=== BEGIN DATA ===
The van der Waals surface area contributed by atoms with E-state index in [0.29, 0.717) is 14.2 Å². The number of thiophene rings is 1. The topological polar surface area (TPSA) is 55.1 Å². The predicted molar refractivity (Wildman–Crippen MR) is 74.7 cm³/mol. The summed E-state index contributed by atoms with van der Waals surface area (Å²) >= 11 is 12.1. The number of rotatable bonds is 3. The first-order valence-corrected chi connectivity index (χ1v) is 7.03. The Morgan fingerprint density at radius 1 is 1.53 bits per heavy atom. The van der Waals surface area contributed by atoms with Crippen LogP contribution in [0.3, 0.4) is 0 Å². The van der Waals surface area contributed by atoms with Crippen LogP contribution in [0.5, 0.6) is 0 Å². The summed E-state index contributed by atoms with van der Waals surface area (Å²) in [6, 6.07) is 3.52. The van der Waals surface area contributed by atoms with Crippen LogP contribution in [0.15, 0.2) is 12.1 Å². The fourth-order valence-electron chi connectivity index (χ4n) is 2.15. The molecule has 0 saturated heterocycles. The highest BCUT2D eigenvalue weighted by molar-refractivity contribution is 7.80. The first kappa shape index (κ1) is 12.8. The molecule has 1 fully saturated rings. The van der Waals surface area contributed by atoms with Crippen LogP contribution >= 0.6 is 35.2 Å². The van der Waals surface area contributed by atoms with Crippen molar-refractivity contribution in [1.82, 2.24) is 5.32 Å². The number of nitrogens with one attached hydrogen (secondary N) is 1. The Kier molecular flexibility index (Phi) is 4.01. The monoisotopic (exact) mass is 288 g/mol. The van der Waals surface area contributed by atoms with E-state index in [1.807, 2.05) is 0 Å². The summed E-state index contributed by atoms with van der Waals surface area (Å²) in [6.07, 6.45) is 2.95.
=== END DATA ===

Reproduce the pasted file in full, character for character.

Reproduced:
The van der Waals surface area contributed by atoms with E-state index in [0.29, 0.717) is 14.2 Å². The number of thiophene rings is 1. The topological polar surface area (TPSA) is 55.1 Å². The predicted molar refractivity (Wildman–Crippen MR) is 74.7 cm³/mol. The summed E-state index contributed by atoms with van der Waals surface area (Å²) >= 11 is 12.1. The number of rotatable bonds is 3. The first-order valence-corrected chi connectivity index (χ1v) is 7.03. The Morgan fingerprint density at radius 1 is 1.53 bits per heavy atom. The van der Waals surface area contributed by atoms with Crippen LogP contribution in [0.3, 0.4) is 0 Å². The van der Waals surface area contributed by atoms with Crippen LogP contribution in [0.5, 0.6) is 0 Å². The summed E-state index contributed by atoms with van der Waals surface area (Å²) in [6, 6.07) is 3.52. The van der Waals surface area contributed by atoms with Crippen LogP contribution in [0.15, 0.2) is 12.1 Å². The fourth-order valence-electron chi connectivity index (χ4n) is 2.15. The molecule has 0 saturated heterocycles. The highest BCUT2D eigenvalue weighted by molar-refractivity contribution is 7.80. The first kappa shape index (κ1) is 12.8. The molecule has 1 fully saturated rings. The van der Waals surface area contributed by atoms with Crippen LogP contribution >= 0.6 is 35.2 Å². The van der Waals surface area contributed by atoms with Crippen molar-refractivity contribution in [1.82, 2.24) is 5.32 Å². The number of nitrogens with one attached hydrogen (secondary N) is 1. The Kier molecular flexibility index (Phi) is 4.01. The monoisotopic (exact) mass is 288 g/mol. The van der Waals surface area contributed by atoms with E-state index in [1.807, 2.05) is 0 Å². The summed E-state index contributed by atoms with van der Waals surface area (Å²) in [6.07, 6.45) is 2.95.